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MORE BAM FROM THE SPAM; NO MATTER HOW YOU SLICE IT, IT'S UNDERRATED, SAY COOKS AT FAIR.

Byline: Cecilia Chan Staff Writer

Spam may have the unsavory reputation as a canned mystery meat with the shelf life of a rock.

But for Spam connoisseurs, the luncheon meat is a gourmet dish waiting to happen as they test their culinary skills today in the fourth annual National Best Spam Recipe Competition at the Ventura County Fair.

``Spam isn't treated fairly in a way because people think of it as fat,'' said Maria Hagman of Thousand Oaks who took first place in the 1996 contest. ``But in the way I did it with proper spices, it was fantastic.''

Hagman won over the judge's taste buds three years ago with a Spam'scargot appetizer. The concoction of chopped pork shoulder and ham was seasoned with ingredients including shallots, bread crumbs, garlic and butter, and stuffed into puff pastry and escargot shells.

``I worked it out from a family recipe for escargot,'' said Hagman, who borrowed from her French roots. ``I adjusted it, and it was actually very good.''

Hagman, who tries to raise the sophistication level of the much-maligned meat, has whipped up other dishes such as Chinese chicken salad with Spam and chicken. She will try her hand in this year's contest but is guarding how she will prepare her mouthwatering delicacy. On Thursday night, she prepared two Spam recipes for her family to sample and vote on, with the winning dish to be entered in today's contest.

Last year's contest attracted 18 contestants who competed not only for a blue ribbon and $150 prize money but the chance to have their recipes compete against that of other fair winners from around the country.

Hormel Foods Corp., which makes the processed meat, picks the winner, who receives a trip for two to Minneapolis, near company headquarters, and a $2,500 shopping spree at the Mall of America.

``I think this contest draws the most interesting entries by virtue of what it is,'' said Phyllis Kidd, contest coordinator. Kidd successfully negotiated with Hormel to bring the contest to the Ventura fairgrounds. In prior years, the only other nearby venue was in Los Angeles.

Over the years, Kidd has seen contestants enter goodies including Spam-zucchini bread, corn chowder soup with Spam, shrimp with Spam, and Spam-anana split - three frozen scoops of Spam in a banana split dish, topped off with all the confectionary fixings.

Although Spam shares the same status as fruit cake when it comes to fodder for jokes, it is ``still the No. 1 meat food item in several parts of the world,'' Kidd said.

``In 13 countries, it's No. 1 because it doesn't take refrigeration and people can go quite a ways with 12 ounces,'' she said. ``It's a huge seller in places like Hawaii, Alaska, Arkansas, Texas and Alabama.

``People don't think of Spam the way they should. People relate it to, I think, essentially of being poor and being a mixture of stuff they don't know what it is.''

Hormel introduced the canned pink meat coated in a gelatinous mass in 1937 as spiced ham. Later a contest entry rechristened the product Spam.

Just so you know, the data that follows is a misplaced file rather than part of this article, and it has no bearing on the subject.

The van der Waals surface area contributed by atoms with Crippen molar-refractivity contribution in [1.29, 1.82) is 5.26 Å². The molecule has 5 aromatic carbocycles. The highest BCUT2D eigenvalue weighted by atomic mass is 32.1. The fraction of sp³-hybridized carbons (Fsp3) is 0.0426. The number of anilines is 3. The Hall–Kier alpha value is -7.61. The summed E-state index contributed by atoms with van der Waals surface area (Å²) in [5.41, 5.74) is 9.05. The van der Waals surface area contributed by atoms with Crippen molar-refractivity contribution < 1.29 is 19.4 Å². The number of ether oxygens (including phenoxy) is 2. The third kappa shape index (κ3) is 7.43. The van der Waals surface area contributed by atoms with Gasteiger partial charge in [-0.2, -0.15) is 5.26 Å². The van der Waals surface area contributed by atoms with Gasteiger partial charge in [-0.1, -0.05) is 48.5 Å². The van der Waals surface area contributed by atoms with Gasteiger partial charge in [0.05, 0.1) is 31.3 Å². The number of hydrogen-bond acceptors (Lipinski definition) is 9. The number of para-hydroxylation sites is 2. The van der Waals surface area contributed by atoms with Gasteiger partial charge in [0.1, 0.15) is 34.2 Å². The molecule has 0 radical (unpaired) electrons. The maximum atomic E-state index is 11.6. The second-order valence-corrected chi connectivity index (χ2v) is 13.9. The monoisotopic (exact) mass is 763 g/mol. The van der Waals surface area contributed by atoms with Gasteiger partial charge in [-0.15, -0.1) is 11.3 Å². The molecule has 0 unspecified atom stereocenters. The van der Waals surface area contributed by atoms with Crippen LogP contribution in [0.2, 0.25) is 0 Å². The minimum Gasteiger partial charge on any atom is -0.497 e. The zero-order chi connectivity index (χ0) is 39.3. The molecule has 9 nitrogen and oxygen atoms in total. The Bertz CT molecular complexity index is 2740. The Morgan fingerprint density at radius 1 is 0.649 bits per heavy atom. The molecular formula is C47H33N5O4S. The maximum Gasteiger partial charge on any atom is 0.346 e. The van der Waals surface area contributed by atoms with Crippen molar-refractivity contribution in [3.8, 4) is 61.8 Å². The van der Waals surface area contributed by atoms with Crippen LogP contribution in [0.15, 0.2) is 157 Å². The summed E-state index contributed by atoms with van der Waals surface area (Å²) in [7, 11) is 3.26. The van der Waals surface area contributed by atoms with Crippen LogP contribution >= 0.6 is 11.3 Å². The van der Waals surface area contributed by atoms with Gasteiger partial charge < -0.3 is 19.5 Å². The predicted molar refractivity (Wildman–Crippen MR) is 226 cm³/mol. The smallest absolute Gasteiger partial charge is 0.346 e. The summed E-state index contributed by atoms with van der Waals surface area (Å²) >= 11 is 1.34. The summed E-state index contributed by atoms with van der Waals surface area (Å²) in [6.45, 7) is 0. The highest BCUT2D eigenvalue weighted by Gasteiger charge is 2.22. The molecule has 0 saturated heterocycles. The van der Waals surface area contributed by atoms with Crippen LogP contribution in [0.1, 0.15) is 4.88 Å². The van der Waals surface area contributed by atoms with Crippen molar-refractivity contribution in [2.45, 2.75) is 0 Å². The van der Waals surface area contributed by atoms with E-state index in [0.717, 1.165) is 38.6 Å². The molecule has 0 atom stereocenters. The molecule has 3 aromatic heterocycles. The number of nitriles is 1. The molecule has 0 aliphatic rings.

The product gained ground during World War II, when millions of pounds of the nonperishable stuff was shipped overseas to Russian, European and American troops.

A staple for servicemen in the battlefield, Spam nowadays is something to think about when packing supplies for an emergency. Given its 10-year shelf life and ability to ward off food-borne illnesses, Hagman has packed a few cans into her Y2K kit at home.

Hormel Foods produces 435 cans of Spam per minute, selling more than 100 million cans to American consumers in 1997, according to the company's Web site.

Some 60 million Americans eat Spam at a rate of 3.6 cans per second, which is equivalent to 216 cans per minute or 12,960 per hour, the Web site said. The Republic of South Korea is the largest market for Spam outside of the United States, followed closely by the United Kingdom.

For the health-conscious, Hormel also offers a low-sodium, low-fat Spam.

Spam reached respectability in 1998 when the National Museum of American History at the Smithsonian accepted two original cans to its permanent collection.

Kidd said given the popularity of burrito-like wraps stuffed with sandwich foods, she wouldn't be surprised to see a Spam wrap among this year's entries.

This year's panel of judges include two chefs and a home economist.

Contestants are graded with a score of 40 percent for overall taste, 30 percent for appearance and 30 percent for originality.

``We get these people who are serious,'' she said. ``It's a big deal to win a Spam contest if you are into Spam.''

Fair facts

The 1999 Ventura County Fair will run from 11 a.m. to 10 p.m. through Sunday at Seaside Park, Harbor Boulevard and Figueroa Street in Ventura.

Admission is $6 for adults; $3 for seniors age 55 and over; $3 for children ages 6-12; and children 5 and under are free.

Off-site parking is available with free shuttle service at the following locations: San Buenaventura State Beach ($5), Ventura County Government Center, Buenaventura Mall, Ventura High School and at the corner of Harbor Boulevard and Schooner.

For information, call (805) 648-3376 or log on to www.seasidepark.org.

All entertainment is free with fair admission.

Grandstand entertainment

7 p.m. Today: PRCA Rodeo.

Exhibits

Today: Ventura County Museum of History & Art

Contests and competitions

3 p.m. Today: National Spam Competition, no entry fee, pre-entry required. 7 p.m.: Karaoke Contest, entry fee $4.
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Publication:Daily News (Los Angeles, CA)
Geographic Code:1USA
Date:Aug 13, 1999
Words:925
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